Fall Tour 2020 – Part 1, Edmonton to Fernie, B.C.

The Dragonfly Cafe, Salmo, B.C.

Motorcycle touring in September, especially in the Canadian prairies, is a risky proposition.

Once Labour Day arrives, temperatures usually nose-dive to the point where riders in southern climes are prepping their bikes for winter storage. But as our motorcyclists on the rainy West Coast say, “If you don’t ride in the rain, you don’t ride.” In Alberta, the reality is if you don’t ride in the cold, you don’t ride.

So on a very cool Sunday morning, our hardy group of 6 riders met at our normal staging point, Blackjack’s Roadhouse in Nisku. Our group was had a fine collection of outstanding touring machines, with Phil, Robyn and Doug on late model BMW R1200RTs, Walker on a BMW R1200GSA, and Rod and me on the latest generation of Honda DCT Tour Gold Wings.

Departure morning was was a chilly 8 degrees Celsius, as we rolled south down the dreaded (boring) QE2 highway, a mindless, 4-lane divided highway that runs to Calgary.

From Edmonton, Day 1 of any motorcycle tour is always a transit day. It takes a good 4 hours of freeway riding to reach anything ‘interesting’ for motorcyclists.

The day stayed mostly cool. The smart ones had their heated vests plugged in. I was late in finding the appropriate adapter for my gear, so rode unheated, but the Wing’s heated handgrips and saddle made the morning reasonably tolerable.

At Olds, we exited Highway 2 and cut west to the much more scenic Highway 22, aka The Cowboy Trail, stopping in the southern town of Black Diamond for lunch.

Superb Philly Cheesesteak sandwich at the Black Diamond Hotel

Lunch at the Black Diamond Hotel was memorable. We’re in the heart of southern Alberta’s cattle country. Any savvy traveler would be smart to choose beef for lunch. Wisely, I order the Philly Cheesesteak sandwich ($16.95), and it was outstanding, with tenderloin beef, sauteed onions, mushrooms, green pepper loaded in a baguette, accompanied by a very nice cream of cauliflower soup. It turned out to be one of my favourite meals of the tour, and the Black Diamond Hotel now makes it onto my ‘Destination Diners’ List.

From Black Diamond, we rolled south to the Crowsnest Highway 3 and continued west.

Smoke from the raging wildfires in Oregon and Washington has was with us since mid-morning. We ended up riding in smoke for the next for the entire tour.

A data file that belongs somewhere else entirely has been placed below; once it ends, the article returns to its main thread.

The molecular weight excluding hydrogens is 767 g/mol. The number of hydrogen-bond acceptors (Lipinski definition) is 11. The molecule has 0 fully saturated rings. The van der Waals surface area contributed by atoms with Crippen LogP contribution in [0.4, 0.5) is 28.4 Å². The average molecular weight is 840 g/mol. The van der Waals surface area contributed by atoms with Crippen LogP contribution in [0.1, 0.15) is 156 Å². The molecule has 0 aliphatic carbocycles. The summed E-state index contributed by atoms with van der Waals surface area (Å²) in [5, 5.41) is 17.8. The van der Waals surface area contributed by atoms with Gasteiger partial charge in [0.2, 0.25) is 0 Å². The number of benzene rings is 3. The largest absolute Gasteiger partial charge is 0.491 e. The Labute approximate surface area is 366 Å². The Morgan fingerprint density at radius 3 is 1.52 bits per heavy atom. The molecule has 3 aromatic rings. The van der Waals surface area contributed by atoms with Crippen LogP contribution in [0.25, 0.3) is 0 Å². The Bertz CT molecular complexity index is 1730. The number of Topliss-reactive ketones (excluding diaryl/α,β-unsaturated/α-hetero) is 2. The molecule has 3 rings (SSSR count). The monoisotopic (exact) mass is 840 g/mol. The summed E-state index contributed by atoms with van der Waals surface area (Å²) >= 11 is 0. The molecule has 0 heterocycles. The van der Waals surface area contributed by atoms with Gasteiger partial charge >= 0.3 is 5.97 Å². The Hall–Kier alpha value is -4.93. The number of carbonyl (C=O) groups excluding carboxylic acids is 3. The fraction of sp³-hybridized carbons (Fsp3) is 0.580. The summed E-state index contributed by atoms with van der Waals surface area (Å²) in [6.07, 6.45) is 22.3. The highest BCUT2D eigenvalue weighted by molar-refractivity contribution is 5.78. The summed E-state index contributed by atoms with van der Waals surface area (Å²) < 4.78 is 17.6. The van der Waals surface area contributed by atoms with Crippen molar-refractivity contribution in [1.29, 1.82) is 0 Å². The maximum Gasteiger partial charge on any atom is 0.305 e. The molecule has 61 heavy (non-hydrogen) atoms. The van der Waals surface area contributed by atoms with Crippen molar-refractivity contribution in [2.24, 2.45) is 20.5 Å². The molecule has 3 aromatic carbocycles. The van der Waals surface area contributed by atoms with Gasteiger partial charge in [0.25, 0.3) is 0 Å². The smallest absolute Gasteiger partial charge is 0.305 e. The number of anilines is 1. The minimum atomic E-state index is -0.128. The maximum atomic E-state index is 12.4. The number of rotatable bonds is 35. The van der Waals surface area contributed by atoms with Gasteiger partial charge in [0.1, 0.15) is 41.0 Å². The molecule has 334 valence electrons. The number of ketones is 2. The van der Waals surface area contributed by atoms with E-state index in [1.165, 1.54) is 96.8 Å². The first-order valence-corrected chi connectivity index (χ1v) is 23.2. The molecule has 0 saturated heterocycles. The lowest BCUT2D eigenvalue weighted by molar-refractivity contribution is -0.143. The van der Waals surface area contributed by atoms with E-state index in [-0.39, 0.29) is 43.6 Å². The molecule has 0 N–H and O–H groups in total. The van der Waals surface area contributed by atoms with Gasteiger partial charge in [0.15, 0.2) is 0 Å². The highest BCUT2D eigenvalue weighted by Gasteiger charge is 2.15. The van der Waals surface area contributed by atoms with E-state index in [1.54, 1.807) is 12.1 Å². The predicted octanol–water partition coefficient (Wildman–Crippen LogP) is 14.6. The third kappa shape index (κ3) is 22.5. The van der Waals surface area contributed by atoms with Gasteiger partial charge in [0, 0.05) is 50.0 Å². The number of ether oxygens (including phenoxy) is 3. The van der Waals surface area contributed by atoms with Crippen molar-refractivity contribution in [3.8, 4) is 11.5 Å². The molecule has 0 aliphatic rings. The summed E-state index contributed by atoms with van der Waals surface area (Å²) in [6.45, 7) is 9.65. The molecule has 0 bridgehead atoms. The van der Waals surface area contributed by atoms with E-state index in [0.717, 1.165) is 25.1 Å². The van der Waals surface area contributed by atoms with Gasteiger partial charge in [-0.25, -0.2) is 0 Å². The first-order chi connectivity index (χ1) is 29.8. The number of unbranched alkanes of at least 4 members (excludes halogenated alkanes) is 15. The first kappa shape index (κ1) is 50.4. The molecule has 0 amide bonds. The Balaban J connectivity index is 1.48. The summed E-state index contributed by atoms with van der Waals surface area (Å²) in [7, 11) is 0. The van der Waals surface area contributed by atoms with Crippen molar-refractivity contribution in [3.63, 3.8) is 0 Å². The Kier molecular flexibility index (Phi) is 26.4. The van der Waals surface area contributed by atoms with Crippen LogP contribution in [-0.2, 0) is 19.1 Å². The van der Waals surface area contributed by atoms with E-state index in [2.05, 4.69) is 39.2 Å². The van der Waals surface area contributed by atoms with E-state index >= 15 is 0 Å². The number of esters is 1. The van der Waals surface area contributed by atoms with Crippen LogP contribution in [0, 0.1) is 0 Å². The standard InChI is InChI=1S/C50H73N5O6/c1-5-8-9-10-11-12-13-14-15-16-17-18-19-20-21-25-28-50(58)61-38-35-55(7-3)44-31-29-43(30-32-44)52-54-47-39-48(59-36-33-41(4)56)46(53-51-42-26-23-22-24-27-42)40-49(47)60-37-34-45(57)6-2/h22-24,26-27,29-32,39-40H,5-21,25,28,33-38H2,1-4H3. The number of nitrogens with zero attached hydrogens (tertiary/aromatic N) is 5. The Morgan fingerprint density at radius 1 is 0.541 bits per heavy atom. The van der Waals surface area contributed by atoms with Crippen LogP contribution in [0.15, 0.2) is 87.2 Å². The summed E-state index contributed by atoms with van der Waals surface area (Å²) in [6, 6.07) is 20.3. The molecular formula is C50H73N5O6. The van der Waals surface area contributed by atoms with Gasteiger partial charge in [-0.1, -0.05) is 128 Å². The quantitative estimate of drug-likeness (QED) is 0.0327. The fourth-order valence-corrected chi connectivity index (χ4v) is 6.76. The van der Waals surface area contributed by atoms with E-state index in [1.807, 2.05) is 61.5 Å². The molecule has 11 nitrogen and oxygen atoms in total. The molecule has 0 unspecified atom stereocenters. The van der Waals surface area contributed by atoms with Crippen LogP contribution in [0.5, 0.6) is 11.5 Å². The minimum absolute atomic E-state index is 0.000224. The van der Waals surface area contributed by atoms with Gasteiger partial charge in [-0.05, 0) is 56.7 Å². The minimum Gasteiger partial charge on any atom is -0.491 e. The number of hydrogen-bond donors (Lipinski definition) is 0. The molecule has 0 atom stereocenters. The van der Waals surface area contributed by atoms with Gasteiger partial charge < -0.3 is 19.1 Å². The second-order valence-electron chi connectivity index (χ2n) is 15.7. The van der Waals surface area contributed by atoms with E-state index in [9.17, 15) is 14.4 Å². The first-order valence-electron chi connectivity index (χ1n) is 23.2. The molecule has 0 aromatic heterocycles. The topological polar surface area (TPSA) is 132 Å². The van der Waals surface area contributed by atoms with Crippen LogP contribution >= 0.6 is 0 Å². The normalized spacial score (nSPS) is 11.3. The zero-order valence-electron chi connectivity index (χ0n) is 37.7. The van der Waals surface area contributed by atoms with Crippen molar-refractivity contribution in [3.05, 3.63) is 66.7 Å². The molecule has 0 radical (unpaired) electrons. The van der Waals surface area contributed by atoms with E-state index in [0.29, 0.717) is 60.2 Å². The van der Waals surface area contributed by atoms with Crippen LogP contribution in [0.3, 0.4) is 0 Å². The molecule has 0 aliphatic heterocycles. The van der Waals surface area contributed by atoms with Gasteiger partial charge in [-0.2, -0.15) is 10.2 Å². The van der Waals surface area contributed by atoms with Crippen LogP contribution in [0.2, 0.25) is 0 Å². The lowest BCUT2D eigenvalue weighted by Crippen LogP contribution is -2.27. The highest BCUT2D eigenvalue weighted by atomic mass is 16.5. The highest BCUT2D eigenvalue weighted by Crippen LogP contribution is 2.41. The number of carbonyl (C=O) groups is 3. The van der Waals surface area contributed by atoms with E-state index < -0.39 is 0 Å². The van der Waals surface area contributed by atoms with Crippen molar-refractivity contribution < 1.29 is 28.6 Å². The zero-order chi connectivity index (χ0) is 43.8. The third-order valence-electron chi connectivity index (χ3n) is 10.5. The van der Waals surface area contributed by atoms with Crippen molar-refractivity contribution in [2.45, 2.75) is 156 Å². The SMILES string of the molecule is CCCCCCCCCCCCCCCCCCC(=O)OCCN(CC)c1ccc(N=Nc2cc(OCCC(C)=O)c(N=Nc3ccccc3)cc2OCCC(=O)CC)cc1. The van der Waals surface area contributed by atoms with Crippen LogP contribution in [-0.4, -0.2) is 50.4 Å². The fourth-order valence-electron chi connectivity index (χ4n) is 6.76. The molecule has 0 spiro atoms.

Fernie, British Columbia

We arrived in Fernie, B.C. in late afternoon. The small mountain town is just shy of 600 km from our starting point, and everyone was happy to call it a day.

I’d done a little pre-tour research and found the The Curry Bowl restaurant as the choice for supper. COVID regulations precluded dining in because the restaurant is very small. I had talked to Rose at the eatery the day before we arrived, and she confirmed they’d be happy to deliver food to our hotel.

The Curry Bowl has an intriguing array of Asian dishes on their menu. With good advice from Rose to accommodate members of the group with food allergies (onions an shell fish), we received a wonderfully eclectic mix of Indian, Thai, Japanese and Vietnamese fare.

Our supper consisted of Ginger Beef ($20.00 x 2), Butter Chicken (($18.00), Kara-age Donburi – chicken coated in flour and fried – ($18.50), Vietnamese Stir-fry ($19.00 x 2), and a side order of steamed rice ($4.00.)

Our crew of mostly adventurous eaters and one lone, self-professed ‘meat and potatoes’ member, all revelled in the succulent, multi-national cuisine enjoyed in in our impromptu ‘dining room’, the tables in the hotel lobby.

After dining royally, we meandered down the street to the local DQ for ice cream to cleanse our palates.

It was the end of a great Day 1.

Next – Part 2, Fernie to Grand Forks, B.C.

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